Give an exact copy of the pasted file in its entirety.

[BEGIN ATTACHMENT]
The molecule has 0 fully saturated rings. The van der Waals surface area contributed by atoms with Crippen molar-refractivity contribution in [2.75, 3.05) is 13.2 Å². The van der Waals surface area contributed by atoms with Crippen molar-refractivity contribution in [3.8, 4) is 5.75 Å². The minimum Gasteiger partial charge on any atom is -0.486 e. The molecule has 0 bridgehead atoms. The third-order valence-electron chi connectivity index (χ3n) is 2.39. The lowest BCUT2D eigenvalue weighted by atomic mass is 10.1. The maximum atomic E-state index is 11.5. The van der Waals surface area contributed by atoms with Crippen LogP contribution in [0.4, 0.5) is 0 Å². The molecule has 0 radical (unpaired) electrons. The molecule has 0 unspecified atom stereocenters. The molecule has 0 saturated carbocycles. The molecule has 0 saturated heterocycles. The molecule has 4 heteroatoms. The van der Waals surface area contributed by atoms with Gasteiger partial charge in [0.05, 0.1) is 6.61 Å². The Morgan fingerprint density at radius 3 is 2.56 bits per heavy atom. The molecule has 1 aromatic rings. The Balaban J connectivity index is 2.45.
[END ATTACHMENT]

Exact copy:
The molecule has 0 fully saturated rings. The van der Waals surface area contributed by atoms with Crippen molar-refractivity contribution in [2.75, 3.05) is 13.2 Å². The van der Waals surface area contributed by atoms with Crippen molar-refractivity contribution in [3.8, 4) is 5.75 Å². The minimum Gasteiger partial charge on any atom is -0.486 e. The molecule has 0 bridgehead atoms. The third-order valence-electron chi connectivity index (χ3n) is 2.39. The lowest BCUT2D eigenvalue weighted by atomic mass is 10.1. The maximum atomic E-state index is 11.5. The van der Waals surface area contributed by atoms with Crippen LogP contribution in [0.4, 0.5) is 0 Å². The molecule has 0 radical (unpaired) electrons. The molecule has 0 unspecified atom stereocenters. The molecule has 0 saturated carbocycles. The molecule has 0 saturated heterocycles. The molecule has 4 heteroatoms. The van der Waals surface area contributed by atoms with Gasteiger partial charge in [0.05, 0.1) is 6.61 Å². The Morgan fingerprint density at radius 3 is 2.56 bits per heavy atom. The molecule has 1 aromatic rings. The Balaban J connectivity index is 2.45.